Heterogeneous Deep-Sea Fan Reservoirs, Shackelford and Preston Waterflood Units, Spraberry Trend, West Texas

The Permian Spraberry Trend, once regarded as the world's largest uneconomic oil field, is a prime candidate for reserve growth through extended conventional recovery. More than 9.4 billion barrels (Bbbl) of oil was discovered in the trend, which is part of a giant oil play (10.5 Bbbl of in-place oil) that produces from submarine fan reservoirs of the Spraberry and Dean Formations in the Midland Basin, West Texas. Historically, development of the naturally fractured, very fine grained sandstone and siltstone reservoirs was based on the assumption that reservoirs were laterally continuous and that fractures would foster efficient drainage at 160-acre well spacings. Yet ultimate recovery of oil is estimated to average 6 percent of the original oil in place. Almost 10 Bbbl of oil will remain in Spraberry-Dean reservoirs at abandonment. Of this volume, 4 Bbbl is nonresidual mobile oil that awaits extended conventional recovery in untapped or poorly drained reservoir compartments. This unproduced mobile oil forms a major component of the target for Spraberry reserve growth.Geological characterization of the Shackelford and Preston waterflood units (SPWU) in the central Spraberry Trend established that three separate submarine fans (two in the upper and one in the lower Spraberry), each characterized by a variety of midfan facies, are productive. Paleodip-oriented channels display a transition from braided in the updip parts of the SPWU to meandering downdip. Laterally, channels are flanked by levees that grade into upward-coarsening, unconfined distal-fan sediment. Investigation of facies-defined hydrocarbon saturations clearly shows that facies boundaries compartmentalize the reservoir, providing for interwell, stratigraphic entrapment of oil.Fieldwide heterogeneity is pronounced. Stacking of channels in the upper Spraberry in the eastern half of the SPWU results in a dip-oriented belt of better reservoir quality. Wells completed in this axis have produced two to as much as six times the amount of oil produced from wells located off of the depositional axis. This swath of superior wells trends obliquely to the natural fracture orientation, suggesting that although fractures are important in early production, the contribution of matrix porosity is critical throughout the life of the reservoir.Current economics dictates that reserve growth might best be attained by siting new strategic infill wells in the depositional axis and by selectively recompleting existing wells to produce bypassed oil in undrained reservoir compartments in areas of poorer reservoir quality.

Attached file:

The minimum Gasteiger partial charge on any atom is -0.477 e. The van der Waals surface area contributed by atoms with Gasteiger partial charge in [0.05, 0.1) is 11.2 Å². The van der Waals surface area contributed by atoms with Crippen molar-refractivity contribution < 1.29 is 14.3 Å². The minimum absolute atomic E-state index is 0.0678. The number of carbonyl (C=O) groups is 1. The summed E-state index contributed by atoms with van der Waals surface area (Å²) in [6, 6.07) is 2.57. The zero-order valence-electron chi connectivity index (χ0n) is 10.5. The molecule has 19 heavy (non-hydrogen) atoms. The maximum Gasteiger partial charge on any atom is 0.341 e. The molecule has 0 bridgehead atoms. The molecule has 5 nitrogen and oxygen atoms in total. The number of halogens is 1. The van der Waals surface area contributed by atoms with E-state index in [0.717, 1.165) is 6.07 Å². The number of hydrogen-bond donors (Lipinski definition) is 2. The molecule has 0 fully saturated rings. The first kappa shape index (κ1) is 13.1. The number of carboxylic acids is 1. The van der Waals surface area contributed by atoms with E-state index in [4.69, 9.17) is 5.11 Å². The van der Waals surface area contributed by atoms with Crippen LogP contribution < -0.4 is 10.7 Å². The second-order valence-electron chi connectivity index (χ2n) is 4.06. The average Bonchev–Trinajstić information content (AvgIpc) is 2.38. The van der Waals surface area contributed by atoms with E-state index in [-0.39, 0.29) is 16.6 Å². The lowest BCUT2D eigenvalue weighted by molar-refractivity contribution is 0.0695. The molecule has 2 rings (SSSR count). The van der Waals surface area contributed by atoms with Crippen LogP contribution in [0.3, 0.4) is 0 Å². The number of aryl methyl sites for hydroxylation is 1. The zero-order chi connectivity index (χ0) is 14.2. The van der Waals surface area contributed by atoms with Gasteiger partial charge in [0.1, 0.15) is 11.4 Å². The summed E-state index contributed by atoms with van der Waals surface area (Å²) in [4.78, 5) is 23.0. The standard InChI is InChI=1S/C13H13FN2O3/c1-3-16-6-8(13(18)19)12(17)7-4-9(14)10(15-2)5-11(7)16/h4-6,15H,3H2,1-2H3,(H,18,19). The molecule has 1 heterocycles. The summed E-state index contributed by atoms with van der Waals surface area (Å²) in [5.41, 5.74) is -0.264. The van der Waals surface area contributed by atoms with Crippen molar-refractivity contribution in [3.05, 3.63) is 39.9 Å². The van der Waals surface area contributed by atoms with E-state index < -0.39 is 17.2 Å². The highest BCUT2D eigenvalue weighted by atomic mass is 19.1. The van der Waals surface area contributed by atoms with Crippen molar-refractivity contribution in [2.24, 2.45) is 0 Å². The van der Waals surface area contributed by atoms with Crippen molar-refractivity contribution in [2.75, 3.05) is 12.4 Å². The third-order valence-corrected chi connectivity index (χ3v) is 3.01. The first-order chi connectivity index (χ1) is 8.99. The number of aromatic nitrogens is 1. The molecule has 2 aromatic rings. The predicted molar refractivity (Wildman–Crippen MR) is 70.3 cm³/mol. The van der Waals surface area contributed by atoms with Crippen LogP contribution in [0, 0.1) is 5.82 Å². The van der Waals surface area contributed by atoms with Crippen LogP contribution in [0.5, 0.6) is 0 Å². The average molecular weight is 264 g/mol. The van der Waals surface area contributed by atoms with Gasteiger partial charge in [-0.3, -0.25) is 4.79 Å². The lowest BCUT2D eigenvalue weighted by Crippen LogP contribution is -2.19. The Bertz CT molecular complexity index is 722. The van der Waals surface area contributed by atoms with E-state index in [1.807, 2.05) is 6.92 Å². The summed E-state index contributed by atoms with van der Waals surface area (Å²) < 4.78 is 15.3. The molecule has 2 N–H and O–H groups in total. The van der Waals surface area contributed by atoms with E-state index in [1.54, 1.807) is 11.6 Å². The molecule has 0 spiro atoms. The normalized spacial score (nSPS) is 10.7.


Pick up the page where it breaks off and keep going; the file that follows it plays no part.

Noel Tyler
J. Chris Gholston

Tyler, Noel, and Gholston, J. C., 1988, Heterogeneous Deep-Sea Fan Reservoirs, Shackelford and Preston Waterflood Units, Spraberry Trend, West Texas: The University of Texas at Austin, Bureau of Economic Geology, Report of Investigations No. 171, 38 p.

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The University of Texas at Austin, Bureau of Economic Geology
Report of Investigation